The event is scheduled for Saturday at 3 p.m. on the quadrangle at Middlesex Community College, 591 Springs Road.
Bedford’s event plans to honor “the history, culture, and living presence of Indigenous Taino peoples of the Caribbean,” featuring remarks by Claudia Fox Tree, whose lineage is Taino/Arawak. Fox Tree, who lived in Bedford for many years, is a veteran Indigenous rights activist and a middle-school special-education teacher for more than 30 years.
BOMBAntillana, a Boston-based musical ensemble, will lead a participatory performance of Bomba, a traditional music and dance form that was developed over 400 years ago in what is now Puerto Rico by enslaved and free Taino and African Bantu peoples.
Town meeting in May approved replacing the local designation of the second Monday in October from Columbus Day to Indigenous Peoples Day. The School Committee took similar action when planning its 2021-22 calendar
(The commemoration is taking place several days early, as performers are booked for larger regional events on the actual day.)
Last weekend, three drivers of the Indigenous Peoples Day Bedford group scoped out the college green, planning the logistics for the community happening.
Anne Caron said the event is “a celebration of Indigenous People, as opposed to seeing the horrible experiences they went through. They are still here, and we are going to celebrate with them.” Erin McCormick labeled it as “almost a reframing of American history.”
When the town meeting article passed, “we said now we are going to concentrate on education,” Caron said. Heather Leavell added, “That’s the point of a celebration – we’re keeping that momentum going.”
They agreed that it would be especially gratifying if Indigenous people come to the celebration, in which “we’re trying to see through their eyes.”
The committee worked with Indigenous advisers throughout the campaign, and that relationship continues, McCormick noted. Members consulted Faries Gray, sagamore of the Massachusett Tribe, and Mahtowin Munro, leader of IndigenousPeoplesDayMA.org. The advisers “emphasize that it is not just patting yourself on the back,” McCormick said. The next steps are important and they take time.
“It’s very important because this holiday affects them,” she continued. “They asked for consultation so we would understand what the issues are and how to be surrogates for their perspectives.” Caron added, “We want to elevate their voices.”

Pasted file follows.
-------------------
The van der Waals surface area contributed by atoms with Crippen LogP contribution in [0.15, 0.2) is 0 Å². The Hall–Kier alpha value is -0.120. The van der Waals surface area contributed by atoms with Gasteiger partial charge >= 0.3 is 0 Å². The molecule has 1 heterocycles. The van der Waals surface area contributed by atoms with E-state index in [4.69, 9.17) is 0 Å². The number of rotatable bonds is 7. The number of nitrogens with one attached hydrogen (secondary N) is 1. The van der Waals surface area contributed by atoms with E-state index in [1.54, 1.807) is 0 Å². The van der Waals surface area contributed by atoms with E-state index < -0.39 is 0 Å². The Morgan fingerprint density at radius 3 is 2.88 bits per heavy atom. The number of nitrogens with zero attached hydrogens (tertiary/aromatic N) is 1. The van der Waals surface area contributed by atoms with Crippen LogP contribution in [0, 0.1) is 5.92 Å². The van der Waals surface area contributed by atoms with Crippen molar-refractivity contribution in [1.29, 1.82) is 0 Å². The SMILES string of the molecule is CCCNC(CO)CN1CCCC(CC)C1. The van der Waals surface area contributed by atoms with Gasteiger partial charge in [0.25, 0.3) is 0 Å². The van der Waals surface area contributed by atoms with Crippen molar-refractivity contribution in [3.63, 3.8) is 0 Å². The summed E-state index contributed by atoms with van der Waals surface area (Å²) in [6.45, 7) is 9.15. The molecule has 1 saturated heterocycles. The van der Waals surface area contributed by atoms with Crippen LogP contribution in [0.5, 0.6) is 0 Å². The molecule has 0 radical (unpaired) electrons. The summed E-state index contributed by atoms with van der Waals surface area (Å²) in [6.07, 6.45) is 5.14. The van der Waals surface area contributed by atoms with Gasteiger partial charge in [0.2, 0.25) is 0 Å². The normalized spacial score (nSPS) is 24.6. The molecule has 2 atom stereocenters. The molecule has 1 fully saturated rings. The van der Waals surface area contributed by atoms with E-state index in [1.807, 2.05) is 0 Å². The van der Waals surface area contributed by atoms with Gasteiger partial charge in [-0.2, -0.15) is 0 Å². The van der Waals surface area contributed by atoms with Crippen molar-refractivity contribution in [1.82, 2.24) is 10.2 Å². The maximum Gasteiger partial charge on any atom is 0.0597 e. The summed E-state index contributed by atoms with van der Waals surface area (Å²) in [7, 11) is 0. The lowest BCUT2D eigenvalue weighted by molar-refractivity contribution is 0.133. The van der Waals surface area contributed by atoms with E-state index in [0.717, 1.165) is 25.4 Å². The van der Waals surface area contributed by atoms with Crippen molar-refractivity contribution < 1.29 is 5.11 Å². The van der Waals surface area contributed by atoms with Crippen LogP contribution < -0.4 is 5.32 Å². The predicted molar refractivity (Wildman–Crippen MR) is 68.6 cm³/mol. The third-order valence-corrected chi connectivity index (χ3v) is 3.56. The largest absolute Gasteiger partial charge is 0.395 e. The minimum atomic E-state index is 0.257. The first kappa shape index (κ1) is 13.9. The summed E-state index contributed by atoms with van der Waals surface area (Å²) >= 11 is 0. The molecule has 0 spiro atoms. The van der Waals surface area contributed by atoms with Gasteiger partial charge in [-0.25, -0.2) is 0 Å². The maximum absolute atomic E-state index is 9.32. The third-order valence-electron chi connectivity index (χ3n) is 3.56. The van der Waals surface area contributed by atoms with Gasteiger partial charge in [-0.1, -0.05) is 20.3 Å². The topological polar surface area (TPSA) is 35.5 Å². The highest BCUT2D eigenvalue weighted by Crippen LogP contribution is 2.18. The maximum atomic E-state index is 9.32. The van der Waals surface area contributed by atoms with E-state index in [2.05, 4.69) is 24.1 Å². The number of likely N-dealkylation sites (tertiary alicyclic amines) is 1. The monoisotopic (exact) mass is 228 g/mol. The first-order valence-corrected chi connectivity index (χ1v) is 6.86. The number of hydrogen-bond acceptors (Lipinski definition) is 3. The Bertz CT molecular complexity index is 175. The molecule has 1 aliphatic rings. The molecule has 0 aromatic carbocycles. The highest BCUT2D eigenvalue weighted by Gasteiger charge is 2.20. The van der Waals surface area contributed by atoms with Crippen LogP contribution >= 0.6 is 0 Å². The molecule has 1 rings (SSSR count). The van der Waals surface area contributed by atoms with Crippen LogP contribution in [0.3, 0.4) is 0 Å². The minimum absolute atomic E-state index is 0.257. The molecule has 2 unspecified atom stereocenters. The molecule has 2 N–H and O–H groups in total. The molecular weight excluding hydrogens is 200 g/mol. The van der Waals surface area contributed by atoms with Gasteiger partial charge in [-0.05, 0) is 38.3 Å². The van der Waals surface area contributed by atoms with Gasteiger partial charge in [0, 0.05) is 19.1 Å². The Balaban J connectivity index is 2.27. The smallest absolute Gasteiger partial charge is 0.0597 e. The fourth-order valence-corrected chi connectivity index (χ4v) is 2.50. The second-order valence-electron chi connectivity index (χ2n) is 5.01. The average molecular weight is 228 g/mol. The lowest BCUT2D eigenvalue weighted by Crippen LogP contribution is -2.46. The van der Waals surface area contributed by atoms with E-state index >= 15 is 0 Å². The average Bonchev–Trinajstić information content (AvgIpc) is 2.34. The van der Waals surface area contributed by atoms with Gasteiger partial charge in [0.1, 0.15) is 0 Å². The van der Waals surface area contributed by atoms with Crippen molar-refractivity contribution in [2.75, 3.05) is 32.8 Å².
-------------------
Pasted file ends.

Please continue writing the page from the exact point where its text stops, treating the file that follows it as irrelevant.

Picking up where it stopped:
Fox Tree has also been active as an adviser to the cause, which she championed during her many years in Bedford. On Saturday afternoon, “I’m planning on a few remarks focusing on the importance of continuing to learn and increase our knowledge within a society where so much is not taught through formal education,” she said in an email.
“There are so many opportunities,” Leavell declared. “Changing the day was really a first step. Now it is a platform for continuing programs.”
The organizers are also excited about bringing BOMBAtillana to Bedford. The music and dance form is considered a powerful means of creative expression, healing, and resistance.
“I have never experienced bomba or understood the presence of Indigenous people in the Caribbean,” Leavell said. Last fall, she related, she saw an impromptu performance at the site of the former Columbus monument in Boston’s North End. Those musicians’ ancestors were “directly impacted” by Columbus, so it seemed especially appropriate, she said. “And what better way than to celebrate out first Indigenous Peoples Day of Bedford?”
The performers will teach the history of the dance form. “It’s like a resistance dance, cultural expression, and a form of healing,” Leavell said, adding that there will be opportunities for audience participation.
The committee is looking ahead to enhancing school curricula, and said they have the support of at least two principals so far. The organizers lauded the research of Town Historian Sharon McDonald for “what she has uncovered and shared. She has amazing stories to tell.”
McCormick said the committee was approached on Bedford Day by someone associated with Bedford Youth Lacrosse, a sport originated by Native Americans. “He had worked with Indigenous lacrosse players, learned from them, and found out about the Native roots of the game and the meaning that it has beyond competition.”
Visitors on Saturday are encouraged to bring chairs or blankets. In case of inclement weather, the program will move to a tent on site or in the nearby campus center (masks will be required inside).
The Oct. 2 event is also sponsored by Bedford Embraces Diversity and the Parents Diversity Council. For more information, contact IPDBedfordMA@gmail.com. Organizers are accepting donations through https://www.gofundme.com/f/BedfordIndigenousPeoplesDayEvent.
Mike Rosenberg can be reached at email@example.com, or 781-983-1763